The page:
For the hyperactive motor category of ADHD symptoms, associations were newly found with the angular gyrus, posterior insula, supramarginal gyrus, and transverse temporal gyrus (Fig. 4). Regarding DSBs, the angular gyrus contributes to attention and spatial cognition40, the posterior insula aids in processing interoceptive information about the body's physiological status41, the supramarginal gyrus is involved in the perception of space and limb location42, and the transverse temporal gyrus is vital for processing incoming auditory information43.

Regarding hyperactive verbal traits associated with ADHD, the postcentral gyrus has emerged as a linked area of interest (Fig. 5). According to recent research, this region of the brain is involved in sensorimotor integration, which is vital for coordinating and perceiving movement44. This function is critical, for instance, in scenarios requiring the judgement of the speed and direction of an approaching vehicle. Therefore, it is plausible that alterations in the postcentral gyrus may impact such judgements, potentially leading to heightened verbal hyperactivity symptoms seen in patients with ADHD.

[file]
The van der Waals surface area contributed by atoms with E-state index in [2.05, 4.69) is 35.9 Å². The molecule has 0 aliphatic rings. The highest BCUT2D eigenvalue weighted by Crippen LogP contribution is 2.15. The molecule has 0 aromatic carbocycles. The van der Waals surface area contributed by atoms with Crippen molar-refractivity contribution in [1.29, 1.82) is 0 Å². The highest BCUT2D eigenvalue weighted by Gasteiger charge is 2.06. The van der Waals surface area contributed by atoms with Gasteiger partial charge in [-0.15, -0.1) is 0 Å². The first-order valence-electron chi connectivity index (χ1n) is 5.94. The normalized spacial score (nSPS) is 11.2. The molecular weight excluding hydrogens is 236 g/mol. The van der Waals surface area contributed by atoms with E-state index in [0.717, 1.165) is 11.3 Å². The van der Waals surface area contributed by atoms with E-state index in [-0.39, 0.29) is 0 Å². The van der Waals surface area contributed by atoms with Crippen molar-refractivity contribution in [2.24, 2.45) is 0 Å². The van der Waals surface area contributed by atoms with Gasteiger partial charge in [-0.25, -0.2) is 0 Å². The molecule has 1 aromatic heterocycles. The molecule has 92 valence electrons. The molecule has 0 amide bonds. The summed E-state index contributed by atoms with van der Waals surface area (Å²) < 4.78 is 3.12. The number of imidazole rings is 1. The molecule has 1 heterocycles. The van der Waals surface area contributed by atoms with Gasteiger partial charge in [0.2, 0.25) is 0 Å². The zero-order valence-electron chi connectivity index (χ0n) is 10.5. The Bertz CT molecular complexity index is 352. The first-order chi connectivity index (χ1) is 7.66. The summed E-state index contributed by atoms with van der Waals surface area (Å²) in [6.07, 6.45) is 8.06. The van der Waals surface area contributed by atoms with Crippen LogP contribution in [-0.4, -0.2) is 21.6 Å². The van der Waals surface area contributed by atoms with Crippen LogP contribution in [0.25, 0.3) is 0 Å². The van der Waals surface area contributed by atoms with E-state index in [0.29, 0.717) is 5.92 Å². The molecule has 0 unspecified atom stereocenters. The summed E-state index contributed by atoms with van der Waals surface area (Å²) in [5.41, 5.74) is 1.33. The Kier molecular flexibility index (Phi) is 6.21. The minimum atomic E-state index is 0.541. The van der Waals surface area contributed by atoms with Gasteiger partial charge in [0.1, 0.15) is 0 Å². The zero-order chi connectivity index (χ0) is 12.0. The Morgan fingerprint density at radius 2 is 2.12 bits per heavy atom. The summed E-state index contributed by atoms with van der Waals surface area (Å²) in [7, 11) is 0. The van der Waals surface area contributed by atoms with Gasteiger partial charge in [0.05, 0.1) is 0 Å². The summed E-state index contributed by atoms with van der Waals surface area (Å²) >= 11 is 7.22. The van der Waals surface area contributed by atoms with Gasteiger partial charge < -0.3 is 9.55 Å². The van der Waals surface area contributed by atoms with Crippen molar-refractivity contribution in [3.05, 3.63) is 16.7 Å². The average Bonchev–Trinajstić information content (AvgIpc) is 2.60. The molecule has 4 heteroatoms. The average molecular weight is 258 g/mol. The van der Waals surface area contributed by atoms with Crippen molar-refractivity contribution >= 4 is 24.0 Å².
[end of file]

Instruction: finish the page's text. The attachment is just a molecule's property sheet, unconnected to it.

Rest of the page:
Figure 5
figure 5

Venn diagram of grey matter regions that correlate with the attention-deficit/hyperactivity disorder categories inattention, hyperactive motor, and hyperactive verbal. GR gyrus rectus, MSFG superior frontal gyrus medial segment, Ent entorhinal area, ACgG anterior cingulate gyrus, MOrG medial orbital gyrus, PCgG posterior cingulate gyrus, TTG transverse temporal gyrus, AnG anterior gyrus, SMG supramarginal gyrus, Pins posterior insula, LiG lingual gyrus, AOrG anterior orbital gyrus, MPoG postcentral gyrus medial segment.